Forrest Hylton, Ph.D. Candidate, Department of History, New York University
Rachel Kahn-Hunt, Professor Emerita of Sociology, San Francisco State University
Caren Kaplan, Professor of Women’s and Gender Studies, University of California-Davis
Laura Kaplan, Bronx Community College
Steven Karakashian, Milwaukie, OR
Marie Kennedy, Visiting Professor of Urban Planning, UCLA, Professor Emerita of Urban Planning, University of Massachusetts-Boston
Eben Kirksey, Ph.D., National Science Foundation Postdoctoral Fellow, Santa Clara University
Naomi Klein, Journalist
Benjamin Kohl, Associate Professor of Geography and Urban Studies, Temple University
James Krippner, Associate Professor of History, Haverford College
Richard Krushnic, City of Boston, Department of Neighborhood Development, Boston, MA
Maria Lagos, Associate Professor Emerita of Anthropology, Lehman College, CUNY
Amy S. Lang, Professor of English and Humanities, Syracuse University
Daniel Lang/Levitsky, New York, NY
Brooke Larson, Professor of History, State University of New York-Stony Brook
Catherine LeGrand, Associate Professor of History, McGill University
Florencia E. Mallon, Julieta Kirkwood Professor of History, University of Wisconsin-Madison
Angela Marino Segura, Ph.D. candidate, Department of Spanish & Portuguese, New York University
Francine Masiello, Acker Professor of Humanities, University of California-Berkeley
Marie-Josée Massicotte, Director, International Studies and Modern Languages, University of Ottawa
Richard Monks, Vice-President, International Union of Operating Engineers, Local 877
Elizabeth Monasterios, Professor of Hispanic Languages and Literatures, University of Pittsburgh
Pablo Morales, Editor, NACLA Report on the Americas, New York, NY
Mary Nolan, Professor of History, New York University
Lisette Olivares, Ph.D. Candidate, History of Consciousness, University of California-Santa Cruz
Almerindo E. Ojeda, Professor of Linguistics, Director of the Center for the Study of Human Rights in the Americas, University of California-Davis
Andrew Orta, Associate Professor of Anthropology, University of Illinois, Urbana-Champaign
Deborah Poole, Professor of Anthropology, Director, Program in Latin American Studies, Johns Hopkins University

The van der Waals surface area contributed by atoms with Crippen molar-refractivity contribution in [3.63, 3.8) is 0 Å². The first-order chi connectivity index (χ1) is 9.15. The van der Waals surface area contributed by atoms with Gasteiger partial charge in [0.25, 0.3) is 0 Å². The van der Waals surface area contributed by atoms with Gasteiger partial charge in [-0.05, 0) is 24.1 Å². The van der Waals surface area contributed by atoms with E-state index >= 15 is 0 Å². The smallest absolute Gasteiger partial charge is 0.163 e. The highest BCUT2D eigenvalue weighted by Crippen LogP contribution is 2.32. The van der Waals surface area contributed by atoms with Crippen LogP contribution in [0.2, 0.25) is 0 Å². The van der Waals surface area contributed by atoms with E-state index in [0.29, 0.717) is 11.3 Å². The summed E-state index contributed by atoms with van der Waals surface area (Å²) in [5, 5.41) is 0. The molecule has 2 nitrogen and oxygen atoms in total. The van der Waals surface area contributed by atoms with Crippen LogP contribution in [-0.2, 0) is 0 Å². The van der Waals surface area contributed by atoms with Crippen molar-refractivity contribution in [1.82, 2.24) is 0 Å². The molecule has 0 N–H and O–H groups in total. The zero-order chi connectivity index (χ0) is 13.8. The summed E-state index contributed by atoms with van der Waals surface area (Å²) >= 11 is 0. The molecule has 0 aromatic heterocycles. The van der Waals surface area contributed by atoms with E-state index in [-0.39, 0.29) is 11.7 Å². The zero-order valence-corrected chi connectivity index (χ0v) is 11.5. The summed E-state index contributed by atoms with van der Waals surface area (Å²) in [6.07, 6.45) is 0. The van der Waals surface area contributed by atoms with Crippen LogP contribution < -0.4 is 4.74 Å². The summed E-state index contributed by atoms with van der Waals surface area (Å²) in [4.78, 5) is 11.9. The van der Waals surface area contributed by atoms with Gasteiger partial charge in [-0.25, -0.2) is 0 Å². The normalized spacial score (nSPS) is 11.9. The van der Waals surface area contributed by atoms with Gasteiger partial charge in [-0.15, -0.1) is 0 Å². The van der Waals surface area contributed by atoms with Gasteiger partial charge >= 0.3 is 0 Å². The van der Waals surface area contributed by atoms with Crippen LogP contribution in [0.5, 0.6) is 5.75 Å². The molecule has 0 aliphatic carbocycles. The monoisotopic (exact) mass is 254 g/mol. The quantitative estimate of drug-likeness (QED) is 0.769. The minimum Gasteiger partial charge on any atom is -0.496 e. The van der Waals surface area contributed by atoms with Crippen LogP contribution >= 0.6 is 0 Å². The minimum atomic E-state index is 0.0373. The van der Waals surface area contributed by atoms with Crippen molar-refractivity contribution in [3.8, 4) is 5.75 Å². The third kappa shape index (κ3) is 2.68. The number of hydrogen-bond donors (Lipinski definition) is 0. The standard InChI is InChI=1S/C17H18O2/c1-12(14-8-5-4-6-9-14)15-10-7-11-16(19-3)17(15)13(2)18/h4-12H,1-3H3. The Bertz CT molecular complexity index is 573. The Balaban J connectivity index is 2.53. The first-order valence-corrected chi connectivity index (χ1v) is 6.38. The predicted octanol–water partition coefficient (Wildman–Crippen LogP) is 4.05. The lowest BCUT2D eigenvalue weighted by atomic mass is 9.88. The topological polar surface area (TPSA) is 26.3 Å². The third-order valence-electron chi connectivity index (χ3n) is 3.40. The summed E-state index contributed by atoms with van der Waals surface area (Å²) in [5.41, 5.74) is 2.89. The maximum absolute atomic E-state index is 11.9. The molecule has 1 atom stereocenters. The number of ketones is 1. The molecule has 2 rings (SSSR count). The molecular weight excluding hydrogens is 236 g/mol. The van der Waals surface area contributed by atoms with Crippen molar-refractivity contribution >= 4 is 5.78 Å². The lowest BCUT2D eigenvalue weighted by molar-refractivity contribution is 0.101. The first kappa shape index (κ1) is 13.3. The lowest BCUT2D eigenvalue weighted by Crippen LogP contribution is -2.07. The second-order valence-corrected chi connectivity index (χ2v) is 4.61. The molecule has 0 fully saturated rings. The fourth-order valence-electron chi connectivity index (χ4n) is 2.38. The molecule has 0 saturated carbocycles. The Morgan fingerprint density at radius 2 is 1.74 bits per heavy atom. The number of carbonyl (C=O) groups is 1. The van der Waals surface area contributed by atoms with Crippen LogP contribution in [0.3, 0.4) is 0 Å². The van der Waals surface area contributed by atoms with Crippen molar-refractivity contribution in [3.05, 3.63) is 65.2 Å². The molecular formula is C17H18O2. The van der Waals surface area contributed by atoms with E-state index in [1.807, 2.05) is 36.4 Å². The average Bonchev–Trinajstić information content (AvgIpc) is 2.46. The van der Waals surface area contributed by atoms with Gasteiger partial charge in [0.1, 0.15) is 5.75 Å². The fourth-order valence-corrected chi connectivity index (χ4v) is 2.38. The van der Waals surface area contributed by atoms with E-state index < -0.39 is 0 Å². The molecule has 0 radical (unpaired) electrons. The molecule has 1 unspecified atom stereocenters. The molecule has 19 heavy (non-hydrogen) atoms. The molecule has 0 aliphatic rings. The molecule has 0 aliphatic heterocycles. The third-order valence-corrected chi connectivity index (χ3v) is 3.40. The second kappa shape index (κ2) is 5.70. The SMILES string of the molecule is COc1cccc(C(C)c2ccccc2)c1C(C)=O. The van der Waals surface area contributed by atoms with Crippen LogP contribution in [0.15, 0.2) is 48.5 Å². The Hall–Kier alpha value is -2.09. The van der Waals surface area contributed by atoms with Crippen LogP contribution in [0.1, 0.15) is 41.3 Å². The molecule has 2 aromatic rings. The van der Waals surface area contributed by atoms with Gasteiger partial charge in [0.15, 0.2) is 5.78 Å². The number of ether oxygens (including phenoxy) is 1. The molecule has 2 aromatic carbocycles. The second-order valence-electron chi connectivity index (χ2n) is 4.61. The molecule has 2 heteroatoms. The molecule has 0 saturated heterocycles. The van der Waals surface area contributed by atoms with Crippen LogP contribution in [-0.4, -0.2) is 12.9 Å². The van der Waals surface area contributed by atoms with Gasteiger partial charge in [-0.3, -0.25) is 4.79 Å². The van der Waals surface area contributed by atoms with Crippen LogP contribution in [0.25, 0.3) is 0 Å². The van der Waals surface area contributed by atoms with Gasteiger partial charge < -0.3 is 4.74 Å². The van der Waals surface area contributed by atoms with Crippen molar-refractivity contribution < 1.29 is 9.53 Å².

Nancy Postero, Associate Professor of Anthropology, University of California-San Diego
Seemin Qayum, Independent Scholar and Development Consultant, New York, NY
Peter Ranis, Emeritus Professor of Political Science, City University of New York Graduate Center
David C. Ranney, Professor Emeritus of Urban Planning and Policy, University of Illinois-Chicago
Gerardo Renique, Associate Professor of History, City College-CUNY
Marcus Rediker, Professor of History, University of Pittsburgh
Christina Rojas, Director, Program for International Studies, Carleton University, Montreal, CA
Nancy Romer, Brooklyn College & Professional Staff Congress/CUNY, AFT #2334
Fred Rosen, Senior Analyst, North American Congress on Latin America
Karen B. Rosen, Cambridge, MA
Karin Rosemblatt, Associate Professor of Anthropology, University of Maryland, College Park
Frances Rothstein, Professor of Anthropology, Montclair State University
Ethel S. Ruymaker, Oakland, CA
Tamara Lea Spira, Ph.D. Candidate, History of Consciousness, University of California-Santa Cruz
Kent Spriggs, Spriggs Law Firm, Tallahassee, FL
Diana Steinberg, Boston, MA
Marcia Stephenson, Associate Professor of Spanish, Purdue University
Steve Striffler, Zemurray Chair in Latin American Studies, University of New Orleans
Estelle Tarica, Associate Professor, Department of Spanish and Portuguese, University of California-Berkeley
Sinclair Thomson, Associate Professor of History, New York University
Marilyn Young, Professor of History, New York University
George Yudice, Professor of Spanish and Portuguese, American Studies, and Latin American Studies, University of Miami
Jeffrey R. Webber, Ph. D. Candidate, Political Science, University of Toronto
Mark Weisbrot, Co-Director, Center for Economic and Policy Research, Washington, DC
John Womack, Robert Bliss Professor of Latin American History and Economics, Harvard University
Patricia A. Wright, Retired Urban Scholar, University of Illinois-Chicago
Carol Zuckerman, MD, Boston, MA
Rosanna Zuckerman, Boston, MA

[1] USAID/OTI Bolivia Field Report, July - September 2006.

[2] Ibid.

[3] Franz Chávez, “BOLIVIA: Divisions Emerge in Opposition Strategy.” Inter Press Service. September 4, 2008.

[4] Eduardo Garcia, “Foes of Morales stage general strike in Bolivia.” Reuters. August 19, 2008. Found at http://uk.reuters.com/article/oilRpt/idUKN1925747220080819

[5] Franz Chávez, “BOLIVIA: Divisions Emerge in Opposition Strategy.” Inter Press Service. September 4, 2008.

[6] Agence France Presse, “Bolivia orders US ambassador out, warns of civil war.” September 11, 2008.

[7] Inter-American Commission on Human Rights Press Release, “IACHR Deplores Violence In Bolivia And Urges Punishment Of Those Responsible.”N° 22/08. May 29, 2008. Accessed at http://www.cidh.org/Comunicados/English/2008/22.08eng.htm on September 16, 2008, 5:52pm EST.

[8] U.S. Department of State Press Statement, “Expulsion of U.S. Ambassadors to Venezuela and Bolivia.” September 12, 2008. Accessed at http://www.state.gov/r/pa/prs/ps/2008/sept/109534.htm on September 16, 2008, 4:46pm EST.

[9] U.S. Department of State website: Bolivia – Releases. Accessed at http://www.state.gov/p/wha/ci/bl/c7579.htm on September 16, 2008,4:35pm EST.